English Gothic Misericord Carvings

History from the Bottom Up


English Gothic Misericord Carvings: History from the Bottom Up by Betsy Chunko-Dominguez is the first book to move beyond textual dependence and traditional iconographic analysis when examining misericords. It likewise builds the most thorough discussion to date of the relationship between the misericord’s several potential audiences – including patron, craftsman, occupant of the seat, and modern viewer.
Beyond the bounds of misericord studies, there are implications here for study of the relationship between center and margin in late medieval art; and, indeed, what constitutes ‘center’ and ‘margin’ as conceptual realms. Ultimately, this book attempts both to re-integrate the study of misericords into the study of Gothic art in general, and to re-center them in relation to our understanding of late medieval culture.
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Biographical Note

Betsy Chunko-Dominguez, Ph.D. (2012), University of Virginia, is Professor of Art History at the Savannah College of Art and Design. Her research focuses on forms of late medieval marginalia.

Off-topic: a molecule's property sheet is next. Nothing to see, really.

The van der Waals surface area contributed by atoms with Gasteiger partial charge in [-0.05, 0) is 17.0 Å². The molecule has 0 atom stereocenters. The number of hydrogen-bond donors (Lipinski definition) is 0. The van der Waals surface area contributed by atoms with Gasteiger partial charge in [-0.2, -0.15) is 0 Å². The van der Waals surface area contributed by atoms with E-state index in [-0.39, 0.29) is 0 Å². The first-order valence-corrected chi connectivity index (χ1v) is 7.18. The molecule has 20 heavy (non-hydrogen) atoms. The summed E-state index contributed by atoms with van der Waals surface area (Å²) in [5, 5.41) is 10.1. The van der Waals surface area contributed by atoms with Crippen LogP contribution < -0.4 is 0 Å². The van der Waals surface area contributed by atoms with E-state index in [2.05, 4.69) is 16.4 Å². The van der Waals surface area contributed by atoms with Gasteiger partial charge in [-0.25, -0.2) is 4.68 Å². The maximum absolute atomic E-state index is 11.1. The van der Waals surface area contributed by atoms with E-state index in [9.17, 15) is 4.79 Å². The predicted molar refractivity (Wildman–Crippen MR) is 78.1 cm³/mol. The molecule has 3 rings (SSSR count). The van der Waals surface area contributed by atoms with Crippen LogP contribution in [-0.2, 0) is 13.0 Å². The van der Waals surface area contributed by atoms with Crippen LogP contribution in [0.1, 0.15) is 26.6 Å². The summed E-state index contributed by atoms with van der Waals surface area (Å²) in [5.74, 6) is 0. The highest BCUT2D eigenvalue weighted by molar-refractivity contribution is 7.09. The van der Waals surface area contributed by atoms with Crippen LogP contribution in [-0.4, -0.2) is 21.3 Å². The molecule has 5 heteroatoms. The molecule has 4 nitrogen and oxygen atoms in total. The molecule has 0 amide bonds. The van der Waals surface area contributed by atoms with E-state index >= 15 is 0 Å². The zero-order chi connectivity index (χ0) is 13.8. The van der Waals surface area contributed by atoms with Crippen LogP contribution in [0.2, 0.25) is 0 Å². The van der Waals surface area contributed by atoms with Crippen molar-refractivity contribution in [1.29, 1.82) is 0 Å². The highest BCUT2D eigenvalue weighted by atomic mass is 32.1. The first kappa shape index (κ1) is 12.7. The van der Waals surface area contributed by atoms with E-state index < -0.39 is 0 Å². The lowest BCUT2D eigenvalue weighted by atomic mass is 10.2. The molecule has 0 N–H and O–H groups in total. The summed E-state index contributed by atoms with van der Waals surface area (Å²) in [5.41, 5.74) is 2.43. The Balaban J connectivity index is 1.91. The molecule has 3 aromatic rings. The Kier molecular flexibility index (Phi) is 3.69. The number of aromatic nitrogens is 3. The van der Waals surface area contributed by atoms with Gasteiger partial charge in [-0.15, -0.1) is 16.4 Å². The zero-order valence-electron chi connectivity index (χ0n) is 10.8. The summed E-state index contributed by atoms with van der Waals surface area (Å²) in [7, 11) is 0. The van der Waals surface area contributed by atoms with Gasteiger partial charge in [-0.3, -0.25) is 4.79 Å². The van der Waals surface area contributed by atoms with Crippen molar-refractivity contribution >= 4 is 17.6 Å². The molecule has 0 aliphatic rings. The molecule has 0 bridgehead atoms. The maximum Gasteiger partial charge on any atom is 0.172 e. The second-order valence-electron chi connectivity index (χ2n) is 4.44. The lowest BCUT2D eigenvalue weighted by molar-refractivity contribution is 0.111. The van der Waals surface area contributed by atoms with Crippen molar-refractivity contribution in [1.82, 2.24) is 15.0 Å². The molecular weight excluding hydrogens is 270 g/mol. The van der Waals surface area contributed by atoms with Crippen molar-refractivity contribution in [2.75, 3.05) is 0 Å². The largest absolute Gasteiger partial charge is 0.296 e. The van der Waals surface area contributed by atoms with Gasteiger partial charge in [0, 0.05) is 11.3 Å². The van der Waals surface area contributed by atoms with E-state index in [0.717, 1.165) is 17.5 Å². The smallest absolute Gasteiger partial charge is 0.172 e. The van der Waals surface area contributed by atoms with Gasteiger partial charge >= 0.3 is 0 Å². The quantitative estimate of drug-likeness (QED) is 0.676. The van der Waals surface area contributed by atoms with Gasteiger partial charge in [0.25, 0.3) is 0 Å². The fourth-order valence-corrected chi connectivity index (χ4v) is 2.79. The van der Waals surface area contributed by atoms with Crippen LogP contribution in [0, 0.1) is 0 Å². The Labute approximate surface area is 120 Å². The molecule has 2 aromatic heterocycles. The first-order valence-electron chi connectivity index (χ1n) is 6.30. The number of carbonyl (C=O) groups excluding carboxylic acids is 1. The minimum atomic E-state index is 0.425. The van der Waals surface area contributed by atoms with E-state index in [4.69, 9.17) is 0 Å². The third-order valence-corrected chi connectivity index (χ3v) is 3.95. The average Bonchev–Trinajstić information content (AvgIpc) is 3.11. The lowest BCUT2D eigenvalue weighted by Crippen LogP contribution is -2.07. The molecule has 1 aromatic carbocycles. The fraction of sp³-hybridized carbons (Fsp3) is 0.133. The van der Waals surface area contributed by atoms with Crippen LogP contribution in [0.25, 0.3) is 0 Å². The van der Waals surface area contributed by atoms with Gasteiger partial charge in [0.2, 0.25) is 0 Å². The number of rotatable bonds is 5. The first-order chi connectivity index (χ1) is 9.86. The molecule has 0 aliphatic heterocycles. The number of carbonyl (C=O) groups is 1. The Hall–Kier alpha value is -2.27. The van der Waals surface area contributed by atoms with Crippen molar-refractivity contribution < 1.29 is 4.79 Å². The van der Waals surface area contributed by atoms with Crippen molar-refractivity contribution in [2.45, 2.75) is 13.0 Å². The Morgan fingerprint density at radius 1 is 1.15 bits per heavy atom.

Table of contents

Acknowledgments vii
List of Illustrations viii
Notes on Permissions xi
List of Abbreviations xii
Introduction: History from the “Bottom Up” 1
1 Meaning(s) and Medieval Misericords 7
Literacy and the Viewer 9
An Iconographic Dilemma 13
Signa and Res 21
The Case for Hybridity 30
2 Violent Women and the Clerical Gaze 33
Touch and Trope 38
“Wykked Wyves” 45
The Clerical Gaze 51
3 The Abject and Uncanny Human Form 55
Illness and Abjection 57
Scatology and Obscaena 65
Ungodly Peoples 71
Conflated Realities 76
4 The Subject as Sign: Iconography of the Lay Classes 85
Images and Fiction 88
At Home and in the Fields 94
“Folk” Iconography 105
Peasants Behaving Badly 111
5 Image and Anxiety: Iconography of Hell and Damnation 121
To Partake with Devils 123
Dark Visions, Corporeal Fears 128
Doleful Realities 136
Afterword: The Vanishing Mediator 143
Appendix: Dating the Misericords of Fairford 149
Bibliography 160
Index 182


All interested in the study of medieval art, particularly those studying marginalia, as well as those in various fields of medieval studies, such as literature and history.


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